To Kill A Mockingbird by Harper Lee touches on some significant subjects, which still arise evidently in today’s problems. Furthermore, a gender-biased world includes one of the prominent themes running throughout the book and Harper Lee brilliantly explores this controversial topic without a noticeably heavy tone. Lee introduces the main narrator and character, Scout Finch, as a young girl in a tight-knit family living in the sleepy town of Maycomb where her family begins to struggle with injustice looming above, ready to dampen their spirits. Though their father Atticus keeps their family strong, it does not stop inequity to rear its ugly face to show no mercy at all. As Scout matures, she often gets berated about her tomboyish attitude and her liking to the company of men instead of women, as well as her brother making conflicting comments by using her gender against her.
Each person will manipulate and handle the other until the time that one of them gets bored, hurt, or just leaves the imbroglio. In this story, the mistress starts out trying to prove herself morally, intellectually, and physically superior through comparison to others and learns this will not serve her in life. She compares herself to her sister Claire, Peter her lover, and Mrs. Piper, his wife. The mistress shows a sudden speck of maturity but never claims any culpability for her actions. The mistress is proud of her sister Claire, but this doesn’t stop the mistress from taking a few shots at Claire anyway.
Upon learning of her husband 's death, Mrs. Mallard realizes and starts to believe that she is now free. Free to be herself and not worrying about anyone else. She repeats the words "Free, free, free!" and feels her body come alive. Her pulse beats faster; her blood runs warmer; her eyes brighten (paragraph 11).
The first two line of the third stanza indicates that Keala send her haters “flood” when they were trying to insult her. By “drowning” them, it allowed her to be oneself because there will be no one else to ask her to do what she doesn’t wish to. Referring to that, she had shaped into a better person with confidence that doesn’t live up to people’s requirements. Evidence can be found in line 15, “And I'm marching on to the beat I drum” (Settle, 15) This can be seen as Keala living the way she desires and following the footstep that she set. She also added that she is not afraid to how the society views her as she has confidence in herself.
Lastly, being till the end with tea Cake, empower Janie as a women and she is finally comfortable being alone. Before tea Cake even come Janie has a sense of being a prideful and strong woman. However, upon Tea Cake’s arrival she reaches a different level of spirituality. He helps her grow by making her comfortable to express herself. He also shows a great deal of value to her which raises her self-esteem.
Calixta, who would normally be upset with her husband and child for bringing dirt into the house, welcomes them with nothing but satisfaction at their safe return. Furthermore, Alcee also went home and wrote to his wife that night. According to Kate Chopin, “It was a loving letter, full of tender solicitude.” Even though Alcee missed his family, -he was willing to bear the separation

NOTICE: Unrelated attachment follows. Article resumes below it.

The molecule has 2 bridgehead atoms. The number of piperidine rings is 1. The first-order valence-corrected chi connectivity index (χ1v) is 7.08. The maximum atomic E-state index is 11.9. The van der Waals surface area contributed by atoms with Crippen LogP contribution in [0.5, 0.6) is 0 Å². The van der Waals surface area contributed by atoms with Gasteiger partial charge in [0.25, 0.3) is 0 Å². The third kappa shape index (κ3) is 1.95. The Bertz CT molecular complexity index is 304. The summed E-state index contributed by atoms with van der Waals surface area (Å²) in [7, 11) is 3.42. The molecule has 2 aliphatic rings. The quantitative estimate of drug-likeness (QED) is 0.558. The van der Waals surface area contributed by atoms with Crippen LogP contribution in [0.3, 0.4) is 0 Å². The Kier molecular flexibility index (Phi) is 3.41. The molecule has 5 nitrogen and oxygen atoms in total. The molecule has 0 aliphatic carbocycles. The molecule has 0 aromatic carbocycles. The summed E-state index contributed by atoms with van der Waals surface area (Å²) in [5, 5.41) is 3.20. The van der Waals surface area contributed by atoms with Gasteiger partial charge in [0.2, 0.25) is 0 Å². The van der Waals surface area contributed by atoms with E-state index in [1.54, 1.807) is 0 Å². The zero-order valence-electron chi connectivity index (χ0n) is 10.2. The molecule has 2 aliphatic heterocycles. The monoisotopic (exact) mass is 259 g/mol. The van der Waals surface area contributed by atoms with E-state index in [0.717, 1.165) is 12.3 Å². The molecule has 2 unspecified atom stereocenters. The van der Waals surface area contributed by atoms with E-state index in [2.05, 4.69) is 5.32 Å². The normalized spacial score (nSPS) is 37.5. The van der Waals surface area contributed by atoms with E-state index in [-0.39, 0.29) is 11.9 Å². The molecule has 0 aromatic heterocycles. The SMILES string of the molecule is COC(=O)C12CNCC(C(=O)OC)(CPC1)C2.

This poem parallels “homage to my hips” written by Lucille Clifton, which discusses her own struggles with learning to appreciate and love her body due to the fact that it was not petite like the ideal body society painted during the mid-twentieth century. For through the repetition of the phrase “hips” and the images of freedom by using phrases such as “they go where they want to go” and “these hips have never been enslaved,” Clifton suggests that learning to fight oppression starts with self-love. For in an interview Clifton states “is there something wrong with having hips? We like everything big except females in this culture,” thus Clifton is expressing her distain for the ideals that cause thousands of women across the United states to grow up hating their body (Pate). Thus, “homage to my hips” is a war cry for women to learn to rise up against oppression through expressing love for their own body, which in the poem allows for the speaker to be free.
Orleanna hates her husband for making their family live like this. In Excerpts from the Awakening, Kate Chopin conveys that women deserve the same freedoms as men, so when Edna sets out to find her independence, much like Orleanna, who is tired of being treated poorly by her no good husband, it creates a connection between the stories. Orleanna appears to be a good mother who keeps her kids in check, and in line, for the most part. Her children aren’t too thrilled about being stuck in the Congo on their trip, but they all have to do what their father says. Orleanna obeys her husband Nathan during the beginning of the book because she is too afraid to step out of line because she knows how Nathan gets when he
Because of Pearl, Hester has no chance at a happy life, but Pearl brings her happiness. Pearl is almost like a paradox. This role of her being an antagonistic protagonist creates a paradox within the already complex and unusual child. The symbol of Pearl plays an important part in the novel The Scarlet Letter. She is a reminder of her mother 's sin and antagonist toward Hester, as well.
This is actually the plight of Baram Alkali’s case in Personal Angle. According to her, a woman may react by self-pity and tears followed by a hardness to love as is Zaria’s reaction, sentimental, passive almost bordering on martyrdom. A wife may immerse herself in the hurt and pain of unrequited and neglected love leading to psychosis as is the case with Zaria. She demonstrates her guts and feminine will power to make a break of it and claim back her name and identity. Even after her separation from her husband, Alhaji Teller lusts hopelessly after her but she refuses to give in preferring to maintain her dignity.